Following on from the recent Mumbrella awards, ECD Matt Batten and others discuss how content marketing is evolving and what's next for the discipline.
This article was originally published on Mumbrella.
At first glance, the winning campaign for Best Content Marketing Strategy at the Mumbrella Awards seems a tad too ambitious to be considered a mere content marketing strategy. ‘Born This Way’, for car oil brand Nulon, comprised a series of 32 videos and was executed over an 18-month period. The man behind the project, Edge ECD Matt Batten, explains it was a decision made because car nuts tend to be ravenous for information.
“Other campaigns talk about the benefit of the product,” he explains, “but we talked about the benefits of the brand. What it means to be a car nut – not ‘we love oil’. We were only supposed to do the launch film and three mini documentaries, but the videos got such good traction we kept going and it became 32 films when we turned the tap off in January.
“It wasn’t treated as we get in, we get out and then we do something else. This was the way we treat and speak to people.”
Really, it’s typical of the evolution the industry has gone through. Over the past few years, content marketing has progressed from a few cheaply-made blog posts and YouTube videos to encompass the entirety of the marketing spectrum. Today, the practice stretches across almost all mediums and has marked a shift away from interruptive, sales-led campaigns to something today’s apathetic, ad-blocking digital natives will actually consume.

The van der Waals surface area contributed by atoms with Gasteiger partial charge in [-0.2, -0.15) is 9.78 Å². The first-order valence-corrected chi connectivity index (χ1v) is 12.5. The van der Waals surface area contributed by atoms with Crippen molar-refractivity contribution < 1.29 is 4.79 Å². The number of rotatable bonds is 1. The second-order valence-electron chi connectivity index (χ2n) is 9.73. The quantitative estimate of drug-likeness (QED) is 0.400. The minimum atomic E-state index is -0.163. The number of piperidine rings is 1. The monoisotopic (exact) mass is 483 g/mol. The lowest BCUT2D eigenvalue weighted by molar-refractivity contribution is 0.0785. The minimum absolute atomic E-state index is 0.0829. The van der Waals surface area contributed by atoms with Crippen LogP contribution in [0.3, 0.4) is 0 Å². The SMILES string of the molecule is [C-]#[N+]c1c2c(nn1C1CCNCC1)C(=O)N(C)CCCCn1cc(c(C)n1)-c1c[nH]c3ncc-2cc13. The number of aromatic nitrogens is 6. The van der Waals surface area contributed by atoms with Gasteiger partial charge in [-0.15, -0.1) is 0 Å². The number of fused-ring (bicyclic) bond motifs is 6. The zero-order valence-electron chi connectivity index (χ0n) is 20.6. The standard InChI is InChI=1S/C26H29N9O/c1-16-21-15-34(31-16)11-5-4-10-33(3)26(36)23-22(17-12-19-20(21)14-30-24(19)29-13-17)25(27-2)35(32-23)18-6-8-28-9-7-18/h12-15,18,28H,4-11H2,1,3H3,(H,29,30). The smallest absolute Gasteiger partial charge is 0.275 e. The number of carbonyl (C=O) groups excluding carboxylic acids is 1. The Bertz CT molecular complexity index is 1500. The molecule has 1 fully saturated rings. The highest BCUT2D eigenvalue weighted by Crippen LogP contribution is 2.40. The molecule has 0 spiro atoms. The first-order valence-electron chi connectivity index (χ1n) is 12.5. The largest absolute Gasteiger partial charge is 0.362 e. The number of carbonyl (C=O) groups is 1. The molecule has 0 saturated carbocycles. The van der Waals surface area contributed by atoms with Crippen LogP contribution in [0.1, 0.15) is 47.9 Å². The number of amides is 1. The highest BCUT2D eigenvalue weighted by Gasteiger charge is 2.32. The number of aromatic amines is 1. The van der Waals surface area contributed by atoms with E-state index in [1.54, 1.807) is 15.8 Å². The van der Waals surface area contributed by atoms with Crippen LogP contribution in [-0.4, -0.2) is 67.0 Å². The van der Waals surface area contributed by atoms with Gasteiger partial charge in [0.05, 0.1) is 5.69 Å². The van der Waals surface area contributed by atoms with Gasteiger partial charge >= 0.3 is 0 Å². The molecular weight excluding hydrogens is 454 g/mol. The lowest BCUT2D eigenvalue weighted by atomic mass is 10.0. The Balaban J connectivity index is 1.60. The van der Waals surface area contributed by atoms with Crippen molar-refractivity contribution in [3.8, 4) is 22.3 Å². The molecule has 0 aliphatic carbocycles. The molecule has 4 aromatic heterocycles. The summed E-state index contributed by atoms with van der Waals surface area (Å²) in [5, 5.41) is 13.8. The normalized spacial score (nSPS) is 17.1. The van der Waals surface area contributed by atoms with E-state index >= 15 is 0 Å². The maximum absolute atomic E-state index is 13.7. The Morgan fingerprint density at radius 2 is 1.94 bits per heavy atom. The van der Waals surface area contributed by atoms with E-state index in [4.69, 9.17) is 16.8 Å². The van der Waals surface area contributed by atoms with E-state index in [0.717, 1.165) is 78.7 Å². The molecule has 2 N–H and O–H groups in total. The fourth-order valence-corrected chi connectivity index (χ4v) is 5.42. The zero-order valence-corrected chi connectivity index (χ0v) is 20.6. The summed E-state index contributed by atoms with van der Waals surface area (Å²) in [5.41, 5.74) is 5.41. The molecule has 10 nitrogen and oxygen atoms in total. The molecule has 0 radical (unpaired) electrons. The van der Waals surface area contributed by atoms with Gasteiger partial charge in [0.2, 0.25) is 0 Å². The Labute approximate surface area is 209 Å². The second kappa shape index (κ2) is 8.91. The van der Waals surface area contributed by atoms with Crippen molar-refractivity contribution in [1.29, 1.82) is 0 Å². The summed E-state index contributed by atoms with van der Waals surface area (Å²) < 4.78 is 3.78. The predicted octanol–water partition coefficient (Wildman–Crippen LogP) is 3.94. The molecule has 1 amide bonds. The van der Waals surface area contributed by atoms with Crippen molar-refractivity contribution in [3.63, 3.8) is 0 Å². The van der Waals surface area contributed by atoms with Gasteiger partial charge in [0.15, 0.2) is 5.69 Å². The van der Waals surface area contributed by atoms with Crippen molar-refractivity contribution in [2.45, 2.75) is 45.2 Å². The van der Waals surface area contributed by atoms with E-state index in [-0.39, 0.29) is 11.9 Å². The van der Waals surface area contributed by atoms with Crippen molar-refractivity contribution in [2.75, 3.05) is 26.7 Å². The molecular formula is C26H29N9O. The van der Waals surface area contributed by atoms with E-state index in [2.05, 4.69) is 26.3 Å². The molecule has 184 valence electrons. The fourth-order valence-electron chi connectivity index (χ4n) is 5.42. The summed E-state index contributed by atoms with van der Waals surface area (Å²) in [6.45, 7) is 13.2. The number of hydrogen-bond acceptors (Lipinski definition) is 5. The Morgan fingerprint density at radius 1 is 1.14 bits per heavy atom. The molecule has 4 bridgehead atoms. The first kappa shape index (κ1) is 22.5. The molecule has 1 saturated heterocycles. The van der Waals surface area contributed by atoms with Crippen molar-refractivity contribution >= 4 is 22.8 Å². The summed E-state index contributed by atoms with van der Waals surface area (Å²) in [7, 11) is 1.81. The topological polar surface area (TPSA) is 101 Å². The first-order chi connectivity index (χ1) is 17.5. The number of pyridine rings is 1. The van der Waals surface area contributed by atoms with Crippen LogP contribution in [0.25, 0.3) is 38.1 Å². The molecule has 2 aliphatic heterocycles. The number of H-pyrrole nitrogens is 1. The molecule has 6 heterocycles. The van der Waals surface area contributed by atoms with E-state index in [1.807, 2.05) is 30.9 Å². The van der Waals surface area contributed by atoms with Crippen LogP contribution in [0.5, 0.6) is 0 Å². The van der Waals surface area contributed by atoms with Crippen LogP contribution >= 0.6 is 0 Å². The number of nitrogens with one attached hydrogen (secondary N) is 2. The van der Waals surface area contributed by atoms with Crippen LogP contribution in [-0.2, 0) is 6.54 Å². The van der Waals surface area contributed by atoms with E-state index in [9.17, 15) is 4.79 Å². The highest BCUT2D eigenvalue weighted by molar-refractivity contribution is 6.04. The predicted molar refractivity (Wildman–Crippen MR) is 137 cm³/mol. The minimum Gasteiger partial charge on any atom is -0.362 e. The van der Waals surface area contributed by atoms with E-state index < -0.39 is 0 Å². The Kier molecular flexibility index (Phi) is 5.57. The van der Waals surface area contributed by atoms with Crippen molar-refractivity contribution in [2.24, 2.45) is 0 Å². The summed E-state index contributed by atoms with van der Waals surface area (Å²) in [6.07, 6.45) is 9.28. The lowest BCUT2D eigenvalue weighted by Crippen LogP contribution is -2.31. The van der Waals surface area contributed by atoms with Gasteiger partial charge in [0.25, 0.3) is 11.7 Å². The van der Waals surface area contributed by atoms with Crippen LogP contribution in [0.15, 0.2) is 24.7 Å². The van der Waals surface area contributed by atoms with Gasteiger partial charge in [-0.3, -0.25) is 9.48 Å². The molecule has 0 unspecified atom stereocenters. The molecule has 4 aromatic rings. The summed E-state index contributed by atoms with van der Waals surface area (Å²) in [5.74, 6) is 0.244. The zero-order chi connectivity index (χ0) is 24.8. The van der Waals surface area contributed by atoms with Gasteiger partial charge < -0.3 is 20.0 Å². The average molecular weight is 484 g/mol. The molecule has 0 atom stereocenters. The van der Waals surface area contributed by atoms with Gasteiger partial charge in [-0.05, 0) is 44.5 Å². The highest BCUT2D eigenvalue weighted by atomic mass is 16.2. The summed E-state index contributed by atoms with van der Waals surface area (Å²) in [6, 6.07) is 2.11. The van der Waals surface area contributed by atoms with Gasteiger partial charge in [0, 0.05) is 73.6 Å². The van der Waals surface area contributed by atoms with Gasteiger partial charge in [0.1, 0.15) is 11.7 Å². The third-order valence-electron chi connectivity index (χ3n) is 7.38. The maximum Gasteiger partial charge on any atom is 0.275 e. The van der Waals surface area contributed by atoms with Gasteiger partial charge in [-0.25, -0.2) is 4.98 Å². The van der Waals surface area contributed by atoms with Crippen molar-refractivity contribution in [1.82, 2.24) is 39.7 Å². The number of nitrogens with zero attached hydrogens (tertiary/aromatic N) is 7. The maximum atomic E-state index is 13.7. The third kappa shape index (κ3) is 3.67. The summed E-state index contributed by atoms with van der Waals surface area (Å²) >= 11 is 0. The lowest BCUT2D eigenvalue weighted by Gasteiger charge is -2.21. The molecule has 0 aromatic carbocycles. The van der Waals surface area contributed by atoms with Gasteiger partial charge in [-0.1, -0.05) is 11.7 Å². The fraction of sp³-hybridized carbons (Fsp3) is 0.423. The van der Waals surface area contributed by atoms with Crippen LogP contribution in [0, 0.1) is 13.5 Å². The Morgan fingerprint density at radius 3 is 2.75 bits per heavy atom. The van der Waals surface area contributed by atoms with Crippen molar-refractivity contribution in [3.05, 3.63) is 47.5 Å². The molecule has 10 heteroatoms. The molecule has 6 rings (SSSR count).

And while many marketers and agencies laud the discipline’s ability to build brand awareness and loyalty without pushing an aggressive product promotion, others have raised questions about its credibility and effect of the overall bottom line.
The marketing mix
Nevertheless, successfully competing for reach and engagement in an increasingly crowded social media sphere is far from an easy task for any brand. Not only are brands in heavy competition with publishers’, organic and friends’ posts, they are increasingly forced to rethink their amplification efforts in order to keep pace with Facebook and YouTubes’ algorithm tweaks.
For Batten though, the key to navigating the platforms’ idiosyncrasies is for brands to start building stronger content baselines. “Even though the algorithms may change, if the appetite is there, big organic reach is possible,” he argues. “There is a baseline in the algorithm that knows this audience likes this type of video. The other side of organic is when people seek it out. They know what they like and they know where to get it. The long-term play is where this succeeded.
“One of the things holding back content marketing is that many brands are using it as a bit of a proxy SEO play. They’re doing churn and burn, short-form, high click content, so they get higher click rates and better search rankings. But doing content properly should be something for the audience. A video that was nine minutes did really well because the story was right. The length should not matter if the story is there.
“Content is no longer a subset; it has to be part of the marketing mix. Like you can get your TV ad from the same agency that does your content, but it will not be the same film. Content marketing is not dead, but the previous way people have been treating it is.”
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